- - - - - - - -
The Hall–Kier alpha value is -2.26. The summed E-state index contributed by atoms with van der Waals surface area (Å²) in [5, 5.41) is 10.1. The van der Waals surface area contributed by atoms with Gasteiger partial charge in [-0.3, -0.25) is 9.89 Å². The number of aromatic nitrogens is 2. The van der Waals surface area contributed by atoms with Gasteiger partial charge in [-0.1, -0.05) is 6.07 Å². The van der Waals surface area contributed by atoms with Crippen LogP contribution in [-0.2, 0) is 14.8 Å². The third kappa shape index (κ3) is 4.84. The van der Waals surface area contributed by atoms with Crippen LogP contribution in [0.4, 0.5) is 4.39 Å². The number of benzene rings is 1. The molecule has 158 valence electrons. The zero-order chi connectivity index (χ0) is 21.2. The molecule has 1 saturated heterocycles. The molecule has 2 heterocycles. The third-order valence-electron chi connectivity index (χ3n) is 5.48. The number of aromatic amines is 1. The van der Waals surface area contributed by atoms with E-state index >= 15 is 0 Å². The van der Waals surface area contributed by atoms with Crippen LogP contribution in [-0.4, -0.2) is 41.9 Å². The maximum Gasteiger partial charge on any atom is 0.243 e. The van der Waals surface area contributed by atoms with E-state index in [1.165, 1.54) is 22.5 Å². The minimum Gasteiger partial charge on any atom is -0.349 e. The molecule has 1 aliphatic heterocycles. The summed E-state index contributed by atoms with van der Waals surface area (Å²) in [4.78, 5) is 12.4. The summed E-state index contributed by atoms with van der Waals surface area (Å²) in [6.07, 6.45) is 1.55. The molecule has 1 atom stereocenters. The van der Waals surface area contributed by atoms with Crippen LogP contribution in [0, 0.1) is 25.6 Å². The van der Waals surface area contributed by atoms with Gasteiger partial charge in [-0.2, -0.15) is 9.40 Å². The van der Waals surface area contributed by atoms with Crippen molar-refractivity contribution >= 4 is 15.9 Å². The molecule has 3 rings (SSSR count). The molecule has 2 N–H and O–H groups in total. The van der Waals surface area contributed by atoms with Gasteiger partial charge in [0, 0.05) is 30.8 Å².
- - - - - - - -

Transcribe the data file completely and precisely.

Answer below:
The Hall–Kier alpha value is -2.26. The summed E-state index contributed by atoms with van der Waals surface area (Å²) in [5, 5.41) is 10.1. The van der Waals surface area contributed by atoms with Gasteiger partial charge in [-0.3, -0.25) is 9.89 Å². The number of aromatic nitrogens is 2. The van der Waals surface area contributed by atoms with Gasteiger partial charge in [-0.1, -0.05) is 6.07 Å². The van der Waals surface area contributed by atoms with Crippen LogP contribution in [-0.2, 0) is 14.8 Å². The third kappa shape index (κ3) is 4.84. The van der Waals surface area contributed by atoms with Crippen LogP contribution in [0.4, 0.5) is 4.39 Å². The number of benzene rings is 1. The molecule has 158 valence electrons. The zero-order chi connectivity index (χ0) is 21.2. The molecule has 1 saturated heterocycles. The molecule has 2 heterocycles. The third-order valence-electron chi connectivity index (χ3n) is 5.48. The number of aromatic amines is 1. The van der Waals surface area contributed by atoms with E-state index >= 15 is 0 Å². The van der Waals surface area contributed by atoms with Crippen LogP contribution in [-0.4, -0.2) is 41.9 Å². The maximum Gasteiger partial charge on any atom is 0.243 e. The van der Waals surface area contributed by atoms with E-state index in [1.165, 1.54) is 22.5 Å². The minimum Gasteiger partial charge on any atom is -0.349 e. The molecule has 1 aliphatic heterocycles. The summed E-state index contributed by atoms with van der Waals surface area (Å²) in [4.78, 5) is 12.4. The summed E-state index contributed by atoms with van der Waals surface area (Å²) in [6.07, 6.45) is 1.55. The molecule has 1 atom stereocenters. The van der Waals surface area contributed by atoms with Crippen LogP contribution in [0, 0.1) is 25.6 Å². The van der Waals surface area contributed by atoms with Gasteiger partial charge in [-0.2, -0.15) is 9.40 Å². The van der Waals surface area contributed by atoms with Crippen molar-refractivity contribution >= 4 is 15.9 Å². The molecule has 3 rings (SSSR count). The molecule has 2 N–H and O–H groups in total. The van der Waals surface area contributed by atoms with Gasteiger partial charge in [0, 0.05) is 30.8 Å².